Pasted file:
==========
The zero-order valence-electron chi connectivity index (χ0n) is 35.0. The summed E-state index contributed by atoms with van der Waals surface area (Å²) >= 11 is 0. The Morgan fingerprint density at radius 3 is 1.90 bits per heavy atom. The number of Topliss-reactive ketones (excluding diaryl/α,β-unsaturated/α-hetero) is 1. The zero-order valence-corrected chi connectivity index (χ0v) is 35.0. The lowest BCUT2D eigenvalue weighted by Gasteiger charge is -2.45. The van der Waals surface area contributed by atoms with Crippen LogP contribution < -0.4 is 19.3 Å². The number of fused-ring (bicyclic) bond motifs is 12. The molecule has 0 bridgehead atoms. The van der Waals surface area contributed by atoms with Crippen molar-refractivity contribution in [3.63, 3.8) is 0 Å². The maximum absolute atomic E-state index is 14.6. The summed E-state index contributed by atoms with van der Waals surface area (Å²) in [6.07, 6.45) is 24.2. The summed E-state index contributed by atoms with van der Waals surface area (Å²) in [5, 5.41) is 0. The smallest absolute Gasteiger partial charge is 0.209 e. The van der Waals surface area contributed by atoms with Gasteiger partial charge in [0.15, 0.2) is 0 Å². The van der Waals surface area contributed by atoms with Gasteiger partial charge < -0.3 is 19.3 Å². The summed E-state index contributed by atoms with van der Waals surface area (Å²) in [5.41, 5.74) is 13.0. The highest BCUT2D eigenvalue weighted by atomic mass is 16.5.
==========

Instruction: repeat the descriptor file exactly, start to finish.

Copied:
The zero-order valence-electron chi connectivity index (χ0n) is 35.0. The summed E-state index contributed by atoms with van der Waals surface area (Å²) >= 11 is 0. The Morgan fingerprint density at radius 3 is 1.90 bits per heavy atom. The number of Topliss-reactive ketones (excluding diaryl/α,β-unsaturated/α-hetero) is 1. The zero-order valence-corrected chi connectivity index (χ0v) is 35.0. The lowest BCUT2D eigenvalue weighted by Gasteiger charge is -2.45. The van der Waals surface area contributed by atoms with Crippen LogP contribution < -0.4 is 19.3 Å². The number of fused-ring (bicyclic) bond motifs is 12. The molecule has 0 bridgehead atoms. The van der Waals surface area contributed by atoms with Crippen molar-refractivity contribution in [3.63, 3.8) is 0 Å². The maximum absolute atomic E-state index is 14.6. The summed E-state index contributed by atoms with van der Waals surface area (Å²) in [6.07, 6.45) is 24.2. The summed E-state index contributed by atoms with van der Waals surface area (Å²) in [5, 5.41) is 0. The smallest absolute Gasteiger partial charge is 0.209 e. The van der Waals surface area contributed by atoms with Gasteiger partial charge in [0.15, 0.2) is 0 Å². The van der Waals surface area contributed by atoms with Gasteiger partial charge < -0.3 is 19.3 Å². The summed E-state index contributed by atoms with van der Waals surface area (Å²) in [5.41, 5.74) is 13.0. The highest BCUT2D eigenvalue weighted by atomic mass is 16.5.